We illustrate with an example. A medical researcher wants to investigate situations that trigger palpitations in patients. He has access to as many as 30 different databases with heart rate data from anonymised patients: databases from ICU departments, databases with data from holter analyses (a box that allows patients to walk around freely while being monitored) and also data that people collected themselves with a heart rate monitor. For this researcher, it is very important to know in what context and with what type of device the data was collected. In business rules, he can define exactly which rules data must comply with to be included in a specific analysis. He does not have to check all data sources beforehand; he can limit himself to recording the properties of the data in the database. If those properties meet the business rules he has set up, then those data are included in the analysis and otherwise they are disregarded. In this way, he significantly reduces the time he spends on ‘data stuff’. This is because he no longer has to check each field separately, but can suffice with determining the meaning of the data in a given row or column and setting rules. For example: if a field in a row is empty, that entire row is not included in the analysis. Or: the value of this field must not be higher than x or lower than y. This way, it prevents, for example, typing errors, such as a comma in the wrong place, from disrupting the analysis.

Keep the overview by using human language

he great value of this approach is that the people who want to do something with the data can make their own requirements. If you perform this administration in an analytics environment like R, the users of the data quickly lose the overview. Because in R, data is in a form suitable for the algorithm. This is a form that data scientists may understand, but users do not. However, users are the domain experts who have to indicate which data should or should not be included in an analysis. There is then a high risk that due to tuning problems, the wrong data will still be included, e.g. heart rate data from smart watches while the research goal is to investigate palpitations in patients at rest.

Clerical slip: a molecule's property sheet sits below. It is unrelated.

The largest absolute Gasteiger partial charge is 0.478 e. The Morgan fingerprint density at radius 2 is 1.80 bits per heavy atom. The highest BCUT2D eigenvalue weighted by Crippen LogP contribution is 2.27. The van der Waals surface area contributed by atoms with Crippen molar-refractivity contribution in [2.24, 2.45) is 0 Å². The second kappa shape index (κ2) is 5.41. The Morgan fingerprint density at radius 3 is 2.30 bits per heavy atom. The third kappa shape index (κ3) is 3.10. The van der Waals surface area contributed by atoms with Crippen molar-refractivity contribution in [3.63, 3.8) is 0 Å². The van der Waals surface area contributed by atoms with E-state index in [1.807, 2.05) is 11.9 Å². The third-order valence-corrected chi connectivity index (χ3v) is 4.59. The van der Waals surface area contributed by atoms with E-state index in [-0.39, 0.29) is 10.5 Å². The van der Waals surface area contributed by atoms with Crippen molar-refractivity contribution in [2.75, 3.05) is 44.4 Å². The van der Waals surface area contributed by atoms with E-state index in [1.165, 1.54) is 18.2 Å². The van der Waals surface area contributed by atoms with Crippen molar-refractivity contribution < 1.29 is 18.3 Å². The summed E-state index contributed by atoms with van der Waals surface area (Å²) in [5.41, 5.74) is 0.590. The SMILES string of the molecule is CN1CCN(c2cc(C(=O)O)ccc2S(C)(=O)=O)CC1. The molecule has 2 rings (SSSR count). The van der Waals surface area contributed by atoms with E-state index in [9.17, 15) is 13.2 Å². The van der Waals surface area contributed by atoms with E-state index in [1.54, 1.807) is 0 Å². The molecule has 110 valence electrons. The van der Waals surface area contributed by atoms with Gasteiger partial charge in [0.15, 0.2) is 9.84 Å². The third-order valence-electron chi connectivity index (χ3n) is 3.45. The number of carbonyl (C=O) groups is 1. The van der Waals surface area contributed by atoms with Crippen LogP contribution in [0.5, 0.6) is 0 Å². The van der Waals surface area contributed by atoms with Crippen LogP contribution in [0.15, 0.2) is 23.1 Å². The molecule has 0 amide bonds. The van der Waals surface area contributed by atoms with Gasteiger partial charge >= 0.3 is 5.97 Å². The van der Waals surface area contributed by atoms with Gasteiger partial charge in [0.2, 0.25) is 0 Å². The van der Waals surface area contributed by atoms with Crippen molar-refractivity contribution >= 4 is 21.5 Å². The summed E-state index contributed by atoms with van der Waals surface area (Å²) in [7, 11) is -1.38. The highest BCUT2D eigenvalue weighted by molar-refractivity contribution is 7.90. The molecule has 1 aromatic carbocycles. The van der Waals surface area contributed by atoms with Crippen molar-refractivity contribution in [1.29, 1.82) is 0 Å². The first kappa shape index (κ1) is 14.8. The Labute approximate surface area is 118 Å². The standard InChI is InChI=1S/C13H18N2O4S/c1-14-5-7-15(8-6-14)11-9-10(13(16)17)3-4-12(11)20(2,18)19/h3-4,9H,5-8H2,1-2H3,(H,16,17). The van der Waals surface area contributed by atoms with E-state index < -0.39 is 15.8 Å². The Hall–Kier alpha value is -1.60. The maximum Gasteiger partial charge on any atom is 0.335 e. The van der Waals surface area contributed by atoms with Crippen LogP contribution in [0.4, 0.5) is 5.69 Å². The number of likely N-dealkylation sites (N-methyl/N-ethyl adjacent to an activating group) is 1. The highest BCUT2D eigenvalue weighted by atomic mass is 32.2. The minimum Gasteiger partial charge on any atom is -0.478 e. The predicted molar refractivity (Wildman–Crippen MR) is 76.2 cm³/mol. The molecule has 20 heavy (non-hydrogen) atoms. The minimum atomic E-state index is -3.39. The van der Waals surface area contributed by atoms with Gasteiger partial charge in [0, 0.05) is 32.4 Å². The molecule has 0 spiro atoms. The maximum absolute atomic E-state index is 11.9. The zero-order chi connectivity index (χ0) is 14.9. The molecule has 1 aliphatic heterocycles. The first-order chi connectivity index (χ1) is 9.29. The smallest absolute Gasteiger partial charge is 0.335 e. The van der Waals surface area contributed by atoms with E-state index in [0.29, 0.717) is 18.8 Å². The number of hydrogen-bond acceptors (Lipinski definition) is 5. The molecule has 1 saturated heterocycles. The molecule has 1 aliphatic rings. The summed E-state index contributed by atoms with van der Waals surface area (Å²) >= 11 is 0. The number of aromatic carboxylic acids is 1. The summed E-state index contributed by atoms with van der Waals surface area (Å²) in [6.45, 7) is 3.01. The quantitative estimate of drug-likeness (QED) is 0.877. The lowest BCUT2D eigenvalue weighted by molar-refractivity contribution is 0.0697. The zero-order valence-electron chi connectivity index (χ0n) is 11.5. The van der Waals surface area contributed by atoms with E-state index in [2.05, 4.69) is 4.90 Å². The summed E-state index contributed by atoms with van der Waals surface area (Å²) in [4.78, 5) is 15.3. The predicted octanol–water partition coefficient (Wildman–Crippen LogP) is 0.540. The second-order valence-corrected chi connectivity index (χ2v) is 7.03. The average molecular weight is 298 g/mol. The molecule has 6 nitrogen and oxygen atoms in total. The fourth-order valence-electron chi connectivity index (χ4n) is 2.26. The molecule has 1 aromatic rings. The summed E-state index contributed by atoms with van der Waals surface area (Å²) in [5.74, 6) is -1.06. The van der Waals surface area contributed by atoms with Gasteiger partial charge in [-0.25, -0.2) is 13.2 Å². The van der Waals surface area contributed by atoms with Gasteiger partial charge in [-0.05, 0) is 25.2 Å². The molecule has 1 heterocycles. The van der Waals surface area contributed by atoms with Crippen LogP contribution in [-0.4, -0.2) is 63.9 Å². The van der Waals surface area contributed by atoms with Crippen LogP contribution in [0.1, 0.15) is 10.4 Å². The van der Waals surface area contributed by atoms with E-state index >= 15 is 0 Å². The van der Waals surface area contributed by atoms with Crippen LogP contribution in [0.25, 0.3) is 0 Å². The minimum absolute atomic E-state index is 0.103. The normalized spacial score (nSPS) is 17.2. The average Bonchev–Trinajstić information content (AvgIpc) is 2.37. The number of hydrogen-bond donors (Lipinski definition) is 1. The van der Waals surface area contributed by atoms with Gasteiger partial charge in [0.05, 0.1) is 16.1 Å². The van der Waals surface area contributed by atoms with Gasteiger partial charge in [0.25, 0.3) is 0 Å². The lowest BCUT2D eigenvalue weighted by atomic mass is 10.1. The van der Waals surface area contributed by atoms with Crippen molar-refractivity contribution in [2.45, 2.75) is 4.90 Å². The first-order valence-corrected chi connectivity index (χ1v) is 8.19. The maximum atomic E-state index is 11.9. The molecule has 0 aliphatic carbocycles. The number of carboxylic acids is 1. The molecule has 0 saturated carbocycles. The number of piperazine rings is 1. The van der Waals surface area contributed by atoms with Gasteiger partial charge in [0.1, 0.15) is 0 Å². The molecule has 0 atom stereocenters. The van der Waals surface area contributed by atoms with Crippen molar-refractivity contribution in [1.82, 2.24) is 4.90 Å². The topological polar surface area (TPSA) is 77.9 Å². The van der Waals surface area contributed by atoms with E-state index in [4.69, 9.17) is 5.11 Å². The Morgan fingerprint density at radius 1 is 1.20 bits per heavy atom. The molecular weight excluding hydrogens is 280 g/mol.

This approach has great added value because people who want to do something can set their own data requirements

Start small and ‘grow as you go

Another great advantage of a business rules approach is that you can start small, with just a few data types for which you set up rules. You then don’t have to make sky-high investments beforehand, but use a ‘grow as you go’ scenario. This is attractive, because every organisation has processes that everyone involved knows can be organised more efficiently or effectively, but nothing is done about them because, although the solution is hidden ‘somewhere in the data’, there is no ready-made solution that allows you to find the answer. Think, for instance, of complex spreadsheets that are only really understood by a few people, schedules of different departments that are not properly aligned or decisions that are still made time and again based on gut feelings, when in essence there is enough data available to make a more rational decision. In these situations, you can start very small with a business rules approach, with perhaps only two or three types of data that you analyse in conjunction. Chances are that the insights you gain from this will inspire new analysis ideas, which in turn will require new data sources. In this way, it will grow naturally, without immediately requiring large investments and freeing up your people completely for this project.

In short, want to get governance on AI right from the start and reduce the complexity around data administration? Then consider a business rules approach.

This article was also published in AG Connect, 11-2020.

USoft met business rules AI embedden in je organisatie


Hans Canisius
CEO at USoft since February 2020, helping organisations develop and improve their core processes with the USoft low-code digitisation platform. He has 15 years of experience at the intersection of operations and IT at national and international organisations. Hans holds a degree in Business Management & Technology and a Masters in International Business Strategy & Innovation.

Frank Rijnders
CTO at USoft. With his 30 years of experience, he focuses mainly on combining various low-code technologies and finding efficient solutions for various issues. Frank has a background in solid state physics and a PhD in physical computer science.